Cons: Some password managers are internet based and could have availability issues. Trusting them to do what they say they do. How do you know the next version of a password manager won't compromise the security of your passwords?

Some password manager examples are. - LastPass - KeePass - 1Password - Roboform - passpack - many others.

Shop around and see which one best suits your needs.

edit: If you are forgetting passwords to your password manager there is no hope for you. There are certain things in life that you must memorize, and a password is one of them. Password managers can help but they can't do everything. If there was a solution that allowed you to not remember a password ever then password managers would do it.

One thing you could do is risky. Choose a weak password for your password manager and use 2-factor authentication on password manager, which stores your secure password.

This is super risky though. If an attacker is able to guess your 2factor key, you would be in a lot of trouble (since they will definitely guess your weak password). They also might be able to revoke access to your second factor or use social engineer techniques on help-desk employees at a password manager company to compromise you. It should be noted that because of this, if you choose to use this solution, you had better use 2factor on all sites you can, along with the secure password.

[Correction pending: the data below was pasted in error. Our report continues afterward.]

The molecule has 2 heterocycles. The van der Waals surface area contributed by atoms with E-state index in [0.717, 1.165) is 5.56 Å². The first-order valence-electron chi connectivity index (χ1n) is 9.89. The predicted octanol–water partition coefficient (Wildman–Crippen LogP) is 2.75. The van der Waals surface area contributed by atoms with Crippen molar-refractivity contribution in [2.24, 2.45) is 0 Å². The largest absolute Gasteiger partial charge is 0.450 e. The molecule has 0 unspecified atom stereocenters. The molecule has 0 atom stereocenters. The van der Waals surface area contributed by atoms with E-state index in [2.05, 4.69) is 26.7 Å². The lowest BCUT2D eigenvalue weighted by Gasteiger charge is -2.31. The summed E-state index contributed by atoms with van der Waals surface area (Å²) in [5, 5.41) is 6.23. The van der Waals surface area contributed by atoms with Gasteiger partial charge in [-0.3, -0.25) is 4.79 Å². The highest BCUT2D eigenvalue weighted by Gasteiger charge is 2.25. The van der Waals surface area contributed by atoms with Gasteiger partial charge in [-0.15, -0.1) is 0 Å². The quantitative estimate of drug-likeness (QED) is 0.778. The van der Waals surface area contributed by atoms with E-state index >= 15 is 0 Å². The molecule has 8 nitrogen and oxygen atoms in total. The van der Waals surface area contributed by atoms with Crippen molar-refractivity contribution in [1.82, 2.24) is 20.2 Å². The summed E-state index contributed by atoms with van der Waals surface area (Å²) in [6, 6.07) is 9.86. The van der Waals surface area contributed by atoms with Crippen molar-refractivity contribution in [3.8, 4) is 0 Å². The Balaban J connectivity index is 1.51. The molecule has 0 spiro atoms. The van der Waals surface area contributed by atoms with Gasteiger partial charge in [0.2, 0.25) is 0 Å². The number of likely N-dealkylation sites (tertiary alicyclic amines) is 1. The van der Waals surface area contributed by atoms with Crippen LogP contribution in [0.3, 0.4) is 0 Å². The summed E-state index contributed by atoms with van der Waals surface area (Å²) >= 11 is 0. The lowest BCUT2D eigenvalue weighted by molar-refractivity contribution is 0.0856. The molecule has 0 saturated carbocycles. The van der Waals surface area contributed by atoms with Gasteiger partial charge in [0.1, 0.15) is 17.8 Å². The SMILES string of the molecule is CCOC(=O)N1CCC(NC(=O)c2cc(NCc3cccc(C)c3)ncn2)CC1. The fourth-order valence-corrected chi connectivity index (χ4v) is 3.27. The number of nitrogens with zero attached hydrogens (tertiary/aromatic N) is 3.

This is super super super risky. I don't know why anyone would use a weak password to their password manager, but it is a solution to your problem.

  • He uses a password manager, but he keeps forgetting the password of that manager. I personally use KeePass. And ofc I use a strong passphrase to protect my passwords inside + a key file for 2-factor auth. A very secure password manager that is webbased, is Vasco's MyDigiPass.com!
    – BlueCacti
    Commented Jan 15, 2014 at 23:31
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    "A very secure password manager that is webbased does not exist." fix'd that for ya Commented Jan 16, 2014 at 6:14

Use a mnemonic to memorise the content of the password. For each character, choose a word, action, or idea that creates a kind of story, which human brains are good at remembering. That way if your muscle memory fails you, you can always fall back to figuring out the characters one by one, by following the story.

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    correct horse battery staple
    – valentinas
    Commented Jan 15, 2014 at 19:59
  • My password is "correct horse battery staple". Super secure, I'll never get pwned! Commented Jan 15, 2014 at 23:35
  • I do that using initial letters of words in favorite quotations. And I subvocalize the quotation as I type the letters. If I forget, I just check the source.
    – mirimir
    Commented Jan 16, 2014 at 2:42

One method that has not been mentioned to help you to remember passwords is a prompt. Best explained by an example.

My password for my stack exchange begins with '%£' which I know is my way of remembering 'SE', as in Stack Exchange.

Once I get the first few letters out of my memory the rest follows naturally.

This can be followed by a complex password. Having a somewhat predictable start to a password does not weaken it.

As an aside, the way different environments effect our ability to recall says a lot about how our memories are stored.